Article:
On February 1, 2011, Office of Foreign Assets Controls (OFAC) published recent civil penalty information:
· Trans Pacific National Bank of San Francisco, CA (Trans Pacific) paid $12,500 to settle allegations of violating the Iranian Transactions Regulations (ITR) from September 18, 2007 to March 19, 2008. OFAC alleged that Trans Pacific engaged in transactions related to goods of Iranian origin and services for exportation to Iran, and facilitated transactions by a foreign person by initiating two separate wire transfers on behalf of an account holder for an underlying commercial transaction prohibited by the ITR, which is prohibited by the ITR if performed by a U.S. person. In one instance, the wire transfer instructions referenced "Iranian material" and in the other instance the instructions referenced "Iran material." The value of the transactions totaled $35,600. Trans Pacific did not voluntarily disclose this matter to OFAC. The settlement amount reflected the fact that at the time of the transactions, Trans Pacific's filtering system was not designed to detect references to sanctions targets in the "Originator to Beneficiary Information" field leading to both of these apparent violations; and Trans Pacific has enhanced its compliance program in response to the violations by requiring that the memorandum information of each wire transfer also be reviewed for OFAC sanctions references.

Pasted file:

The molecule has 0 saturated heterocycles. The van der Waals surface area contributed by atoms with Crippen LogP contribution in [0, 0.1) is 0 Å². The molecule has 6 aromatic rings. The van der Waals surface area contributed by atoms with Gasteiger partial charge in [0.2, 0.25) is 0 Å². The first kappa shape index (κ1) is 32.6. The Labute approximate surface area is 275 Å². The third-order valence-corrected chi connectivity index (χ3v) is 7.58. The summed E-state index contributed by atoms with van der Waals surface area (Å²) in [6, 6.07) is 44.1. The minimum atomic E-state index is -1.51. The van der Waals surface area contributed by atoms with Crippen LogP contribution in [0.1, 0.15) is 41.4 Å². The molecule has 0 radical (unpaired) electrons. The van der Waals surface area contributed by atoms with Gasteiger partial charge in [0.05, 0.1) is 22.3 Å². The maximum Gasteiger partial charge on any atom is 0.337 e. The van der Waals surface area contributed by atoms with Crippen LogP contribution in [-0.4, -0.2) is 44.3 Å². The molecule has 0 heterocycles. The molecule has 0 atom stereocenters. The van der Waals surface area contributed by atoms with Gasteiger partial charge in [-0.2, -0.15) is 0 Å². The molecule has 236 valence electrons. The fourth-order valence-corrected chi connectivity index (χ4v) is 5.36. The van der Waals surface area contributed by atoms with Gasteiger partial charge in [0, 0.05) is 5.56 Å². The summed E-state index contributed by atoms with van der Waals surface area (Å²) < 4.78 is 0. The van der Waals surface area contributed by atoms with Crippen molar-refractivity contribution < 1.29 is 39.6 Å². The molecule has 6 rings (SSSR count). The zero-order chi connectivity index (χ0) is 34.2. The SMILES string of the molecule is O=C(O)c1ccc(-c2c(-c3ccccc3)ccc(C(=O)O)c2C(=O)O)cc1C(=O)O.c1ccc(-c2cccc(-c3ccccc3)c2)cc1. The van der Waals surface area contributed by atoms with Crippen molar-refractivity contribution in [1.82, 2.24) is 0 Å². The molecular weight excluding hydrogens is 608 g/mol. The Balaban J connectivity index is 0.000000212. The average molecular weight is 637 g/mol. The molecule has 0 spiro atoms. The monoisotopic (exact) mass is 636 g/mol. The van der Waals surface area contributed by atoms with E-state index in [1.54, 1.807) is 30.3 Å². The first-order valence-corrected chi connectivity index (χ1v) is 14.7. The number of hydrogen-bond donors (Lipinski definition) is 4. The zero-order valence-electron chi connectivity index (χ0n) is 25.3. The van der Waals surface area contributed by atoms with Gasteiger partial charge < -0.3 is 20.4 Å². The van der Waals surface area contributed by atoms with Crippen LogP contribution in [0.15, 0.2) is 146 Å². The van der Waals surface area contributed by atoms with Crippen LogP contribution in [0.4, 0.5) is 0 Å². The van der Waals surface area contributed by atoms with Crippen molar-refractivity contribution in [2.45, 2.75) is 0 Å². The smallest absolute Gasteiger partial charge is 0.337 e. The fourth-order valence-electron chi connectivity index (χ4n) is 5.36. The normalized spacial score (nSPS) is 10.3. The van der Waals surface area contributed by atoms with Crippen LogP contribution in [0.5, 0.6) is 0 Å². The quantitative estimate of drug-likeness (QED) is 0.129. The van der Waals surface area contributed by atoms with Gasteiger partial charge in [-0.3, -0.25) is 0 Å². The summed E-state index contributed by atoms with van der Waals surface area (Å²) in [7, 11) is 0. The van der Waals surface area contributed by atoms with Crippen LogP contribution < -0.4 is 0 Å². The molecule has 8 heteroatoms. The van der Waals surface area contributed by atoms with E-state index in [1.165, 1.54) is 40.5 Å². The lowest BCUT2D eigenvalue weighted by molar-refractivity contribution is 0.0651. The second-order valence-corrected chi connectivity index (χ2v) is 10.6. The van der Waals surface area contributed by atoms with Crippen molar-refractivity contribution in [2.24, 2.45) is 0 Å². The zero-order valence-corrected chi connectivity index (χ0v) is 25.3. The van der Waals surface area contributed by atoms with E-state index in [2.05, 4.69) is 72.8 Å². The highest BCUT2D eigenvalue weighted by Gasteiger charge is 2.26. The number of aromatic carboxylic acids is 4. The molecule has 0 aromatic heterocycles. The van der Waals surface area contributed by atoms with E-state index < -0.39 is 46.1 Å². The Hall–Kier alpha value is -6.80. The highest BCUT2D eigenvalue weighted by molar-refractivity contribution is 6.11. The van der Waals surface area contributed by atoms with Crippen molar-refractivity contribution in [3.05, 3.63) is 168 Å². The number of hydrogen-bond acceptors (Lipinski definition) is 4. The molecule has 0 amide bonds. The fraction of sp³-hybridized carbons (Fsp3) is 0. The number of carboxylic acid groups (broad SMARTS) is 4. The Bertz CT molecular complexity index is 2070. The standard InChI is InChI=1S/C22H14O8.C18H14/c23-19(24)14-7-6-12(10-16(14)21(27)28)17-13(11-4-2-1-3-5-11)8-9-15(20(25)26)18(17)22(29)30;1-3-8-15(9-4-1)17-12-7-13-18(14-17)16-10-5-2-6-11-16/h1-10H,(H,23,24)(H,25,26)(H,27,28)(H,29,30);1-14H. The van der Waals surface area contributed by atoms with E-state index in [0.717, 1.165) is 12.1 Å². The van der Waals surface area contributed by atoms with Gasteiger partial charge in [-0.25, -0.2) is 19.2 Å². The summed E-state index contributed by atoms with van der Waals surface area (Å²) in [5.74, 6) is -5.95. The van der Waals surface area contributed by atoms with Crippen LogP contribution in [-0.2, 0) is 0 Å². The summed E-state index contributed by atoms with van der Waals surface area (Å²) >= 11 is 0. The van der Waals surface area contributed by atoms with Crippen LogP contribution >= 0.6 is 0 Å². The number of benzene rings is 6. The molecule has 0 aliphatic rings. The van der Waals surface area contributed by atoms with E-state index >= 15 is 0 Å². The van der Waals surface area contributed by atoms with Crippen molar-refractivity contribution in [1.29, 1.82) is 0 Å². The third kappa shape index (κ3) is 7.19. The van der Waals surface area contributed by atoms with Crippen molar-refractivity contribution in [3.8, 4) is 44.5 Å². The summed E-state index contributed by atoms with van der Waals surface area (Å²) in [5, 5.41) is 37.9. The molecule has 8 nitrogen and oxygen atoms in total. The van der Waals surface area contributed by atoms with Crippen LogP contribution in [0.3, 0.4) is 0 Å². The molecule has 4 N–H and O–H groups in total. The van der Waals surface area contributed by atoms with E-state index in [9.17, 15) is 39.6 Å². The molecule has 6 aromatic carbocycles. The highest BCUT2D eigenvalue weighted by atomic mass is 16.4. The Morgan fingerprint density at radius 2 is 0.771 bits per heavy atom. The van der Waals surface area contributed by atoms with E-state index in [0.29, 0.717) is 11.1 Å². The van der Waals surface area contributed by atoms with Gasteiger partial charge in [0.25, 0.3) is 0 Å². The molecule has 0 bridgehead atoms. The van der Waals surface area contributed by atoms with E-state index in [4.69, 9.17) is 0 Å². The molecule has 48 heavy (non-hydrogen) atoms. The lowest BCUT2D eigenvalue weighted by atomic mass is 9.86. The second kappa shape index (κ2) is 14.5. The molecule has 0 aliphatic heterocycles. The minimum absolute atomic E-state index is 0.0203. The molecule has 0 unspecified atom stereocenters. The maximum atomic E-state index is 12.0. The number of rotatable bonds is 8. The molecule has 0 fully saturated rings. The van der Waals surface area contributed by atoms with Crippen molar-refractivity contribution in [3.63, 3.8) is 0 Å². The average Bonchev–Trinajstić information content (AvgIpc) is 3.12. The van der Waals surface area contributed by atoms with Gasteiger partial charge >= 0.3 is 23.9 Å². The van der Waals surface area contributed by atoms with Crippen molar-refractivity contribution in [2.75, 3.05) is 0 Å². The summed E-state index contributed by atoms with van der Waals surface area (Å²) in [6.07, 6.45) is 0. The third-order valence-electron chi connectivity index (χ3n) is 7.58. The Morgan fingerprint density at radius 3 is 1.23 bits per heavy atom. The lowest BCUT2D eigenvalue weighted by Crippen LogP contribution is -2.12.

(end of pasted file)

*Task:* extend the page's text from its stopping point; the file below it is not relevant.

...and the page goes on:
· Aon International Energy, Inc. of Houston, TX (Aon Energy), a subsidiary of Aon Corporation, paid $36,000 to settle allegations of violations of the Iranian Transactions Regulations (ITR) that occurred in October 2005. OFAC alleged that Aon Energy had facilitated the placement of coverage and the payment of premiums for facultative retrocession reinsurance that reinsured construction risks associated with a petroleum project on Kharg Island in Iran. Specifically, Aon Energy brokered and placed facultative retrocession reinsurance on behalf of a European reinsurer with two European retrocessionaires. The combined premium for the two retrocession reinsurance placements was $62,883. Aon Energy did not voluntarily disclose this matter to OFAC. The settlement amount reflected OFAC's consideration of the fact that AON Energy provides specialized insurance services resulting in transactions that were particularly harmful to the sanctions program; OFAC viewed the apparent violations as part of a pattern of reckless, but not egregious, conduct by Aon Energy in connection with these policies; Aon Energy, under the direction of its parent, Aon, took several steps to strengthen its OFAC compliance program and its existing OFAC procedures after the apparent violations; Aon Energy has not been the subject of prior OFAC penalties or other OFAC administrative actions; and Aon Energy cooperated with OFAC and also entered into a tolling agreement with OFAC which was undertaken by Aon on behalf of Aon Energy.